as a nice example for beatle fanatics - have a listen to 'ticket to ride'. at the time, the band wanted to create a massive wall of sound and they came up with canyons (relative to what they'd ever used before that point) of reverb and achieved something quite grand. with that knowledge, they then went and tried to create another grand reverbed thing. they came up with 'that means a lot' which rightly was never put out until it turned up on the anthology 30 years later, because it's a clear case of the sound of the technology (in this case new reverb techniques) sparking the idea, which isn't actually that great.

not that technology can never inspire something great though.

i've been thinking about my own first question today, and even with all the technology we have available, most of it isn't ACTUALLY available to me, per se. and i've generally made it a principle not to chase gear too much, but to become pretty intimate with the gear that i have. so, i guess the next actual question is whether deliberately limiting yourself when access is technically possible is the same thing as not having technology? if i create something through a painful process pushing my technology, which another person could have done by using a preset on their technology, will my result be better than theirs?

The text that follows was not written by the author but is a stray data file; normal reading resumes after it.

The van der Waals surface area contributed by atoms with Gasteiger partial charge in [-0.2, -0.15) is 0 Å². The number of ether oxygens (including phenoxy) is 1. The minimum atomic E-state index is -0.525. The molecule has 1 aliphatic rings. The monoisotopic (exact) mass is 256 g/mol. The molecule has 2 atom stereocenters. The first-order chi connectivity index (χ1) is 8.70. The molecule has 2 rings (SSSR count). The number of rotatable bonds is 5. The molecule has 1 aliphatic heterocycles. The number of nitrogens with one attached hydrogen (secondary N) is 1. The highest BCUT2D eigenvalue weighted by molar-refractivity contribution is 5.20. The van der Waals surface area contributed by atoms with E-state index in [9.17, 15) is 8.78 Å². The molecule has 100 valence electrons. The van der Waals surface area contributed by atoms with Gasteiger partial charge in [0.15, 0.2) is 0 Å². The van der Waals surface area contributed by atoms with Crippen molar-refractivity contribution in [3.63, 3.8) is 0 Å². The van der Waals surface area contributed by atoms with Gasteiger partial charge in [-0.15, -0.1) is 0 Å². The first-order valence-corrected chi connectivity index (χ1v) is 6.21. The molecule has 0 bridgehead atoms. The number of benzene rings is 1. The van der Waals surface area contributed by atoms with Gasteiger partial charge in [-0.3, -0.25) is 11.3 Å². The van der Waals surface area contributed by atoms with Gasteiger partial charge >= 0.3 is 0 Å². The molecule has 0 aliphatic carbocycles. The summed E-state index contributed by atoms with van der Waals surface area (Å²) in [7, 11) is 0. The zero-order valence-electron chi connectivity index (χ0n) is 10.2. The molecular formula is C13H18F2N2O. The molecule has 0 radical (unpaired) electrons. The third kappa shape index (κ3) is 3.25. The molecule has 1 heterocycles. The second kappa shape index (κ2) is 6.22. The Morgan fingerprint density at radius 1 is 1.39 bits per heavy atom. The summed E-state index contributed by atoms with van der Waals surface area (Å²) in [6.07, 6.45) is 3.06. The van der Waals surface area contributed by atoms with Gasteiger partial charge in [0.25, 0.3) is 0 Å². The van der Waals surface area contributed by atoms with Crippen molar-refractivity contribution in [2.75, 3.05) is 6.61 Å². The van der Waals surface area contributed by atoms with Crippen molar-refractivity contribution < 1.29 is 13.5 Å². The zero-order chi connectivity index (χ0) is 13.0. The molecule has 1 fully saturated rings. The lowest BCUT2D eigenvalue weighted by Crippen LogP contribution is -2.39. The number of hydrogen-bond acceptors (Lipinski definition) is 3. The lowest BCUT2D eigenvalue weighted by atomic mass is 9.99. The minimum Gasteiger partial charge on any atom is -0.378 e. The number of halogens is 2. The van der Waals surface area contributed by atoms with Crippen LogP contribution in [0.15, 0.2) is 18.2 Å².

Blake said...

hm. do you think that it is different for each individual?
i find the truest and more 'successful' songs to be results of inhibited creative vision... meaning that i am not so concerned with what i do and don't have to record with and so forth. thinking about those things can distract you... yeh?

"not that technology can never inspire something great though." i agree.

yes. i think that your result will be more authentic... because you have, after much work and consideration, had to make the call that you had completed your work. you know? someone who reaches that 'same' conclusion does not give his song the same substance because someone else has set the parameters for 'his' sound and 'his' song/

in relation... i don't use logic for nearly its full capabilities. but i make full use of the aspects of the program that lend itself to my vision. like you said... for your creative health, its not too great to become an equipment whore but what you do have should be intimate with you and YOUR processes.